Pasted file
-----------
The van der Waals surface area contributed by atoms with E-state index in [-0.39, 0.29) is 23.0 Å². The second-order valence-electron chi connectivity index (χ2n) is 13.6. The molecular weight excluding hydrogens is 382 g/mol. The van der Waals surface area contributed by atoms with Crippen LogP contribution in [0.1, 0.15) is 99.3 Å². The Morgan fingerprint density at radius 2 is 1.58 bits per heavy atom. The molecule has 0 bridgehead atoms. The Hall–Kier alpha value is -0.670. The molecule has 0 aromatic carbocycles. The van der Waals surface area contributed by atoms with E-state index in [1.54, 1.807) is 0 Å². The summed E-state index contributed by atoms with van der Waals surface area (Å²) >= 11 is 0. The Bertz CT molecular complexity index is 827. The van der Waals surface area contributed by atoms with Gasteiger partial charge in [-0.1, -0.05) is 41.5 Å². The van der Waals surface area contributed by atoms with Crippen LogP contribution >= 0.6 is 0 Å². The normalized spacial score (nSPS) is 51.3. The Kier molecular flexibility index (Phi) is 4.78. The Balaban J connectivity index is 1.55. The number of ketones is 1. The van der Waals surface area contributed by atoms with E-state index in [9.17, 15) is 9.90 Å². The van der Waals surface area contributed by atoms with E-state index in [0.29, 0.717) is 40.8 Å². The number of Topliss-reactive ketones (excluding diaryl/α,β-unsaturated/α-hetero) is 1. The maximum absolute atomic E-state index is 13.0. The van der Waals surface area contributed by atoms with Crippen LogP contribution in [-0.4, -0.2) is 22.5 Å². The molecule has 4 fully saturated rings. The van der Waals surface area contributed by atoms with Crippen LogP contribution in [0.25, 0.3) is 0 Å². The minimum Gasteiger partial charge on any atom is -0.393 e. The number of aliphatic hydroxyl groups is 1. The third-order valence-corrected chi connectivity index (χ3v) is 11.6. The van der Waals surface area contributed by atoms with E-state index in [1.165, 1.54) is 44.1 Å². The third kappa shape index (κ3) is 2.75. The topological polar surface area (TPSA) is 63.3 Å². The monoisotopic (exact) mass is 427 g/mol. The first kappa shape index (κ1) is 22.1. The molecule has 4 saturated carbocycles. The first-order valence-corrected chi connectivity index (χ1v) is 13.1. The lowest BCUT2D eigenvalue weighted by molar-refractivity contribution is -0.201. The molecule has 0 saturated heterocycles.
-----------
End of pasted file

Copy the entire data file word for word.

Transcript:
The van der Waals surface area contributed by atoms with E-state index in [-0.39, 0.29) is 23.0 Å². The second-order valence-electron chi connectivity index (χ2n) is 13.6. The molecular weight excluding hydrogens is 382 g/mol. The van der Waals surface area contributed by atoms with Crippen LogP contribution in [0.1, 0.15) is 99.3 Å². The Morgan fingerprint density at radius 2 is 1.58 bits per heavy atom. The molecule has 0 bridgehead atoms. The Hall–Kier alpha value is -0.670. The molecule has 0 aromatic carbocycles. The van der Waals surface area contributed by atoms with E-state index in [1.54, 1.807) is 0 Å². The summed E-state index contributed by atoms with van der Waals surface area (Å²) >= 11 is 0. The Bertz CT molecular complexity index is 827. The van der Waals surface area contributed by atoms with Gasteiger partial charge in [-0.1, -0.05) is 41.5 Å². The van der Waals surface area contributed by atoms with Crippen LogP contribution >= 0.6 is 0 Å². The normalized spacial score (nSPS) is 51.3. The Kier molecular flexibility index (Phi) is 4.78. The Balaban J connectivity index is 1.55. The number of ketones is 1. The van der Waals surface area contributed by atoms with E-state index in [9.17, 15) is 9.90 Å². The van der Waals surface area contributed by atoms with E-state index in [0.29, 0.717) is 40.8 Å². The number of Topliss-reactive ketones (excluding diaryl/α,β-unsaturated/α-hetero) is 1. The maximum absolute atomic E-state index is 13.0. The van der Waals surface area contributed by atoms with Crippen LogP contribution in [-0.4, -0.2) is 22.5 Å². The molecule has 4 fully saturated rings. The van der Waals surface area contributed by atoms with Crippen LogP contribution in [0.25, 0.3) is 0 Å². The minimum Gasteiger partial charge on any atom is -0.393 e. The number of aliphatic hydroxyl groups is 1. The third-order valence-corrected chi connectivity index (χ3v) is 11.6. The van der Waals surface area contributed by atoms with E-state index in [1.165, 1.54) is 44.1 Å². The third kappa shape index (κ3) is 2.75. The topological polar surface area (TPSA) is 63.3 Å². The monoisotopic (exact) mass is 427 g/mol. The first kappa shape index (κ1) is 22.1. The molecule has 4 saturated carbocycles. The first-order valence-corrected chi connectivity index (χ1v) is 13.1. The lowest BCUT2D eigenvalue weighted by molar-refractivity contribution is -0.201. The molecule has 0 saturated heterocycles.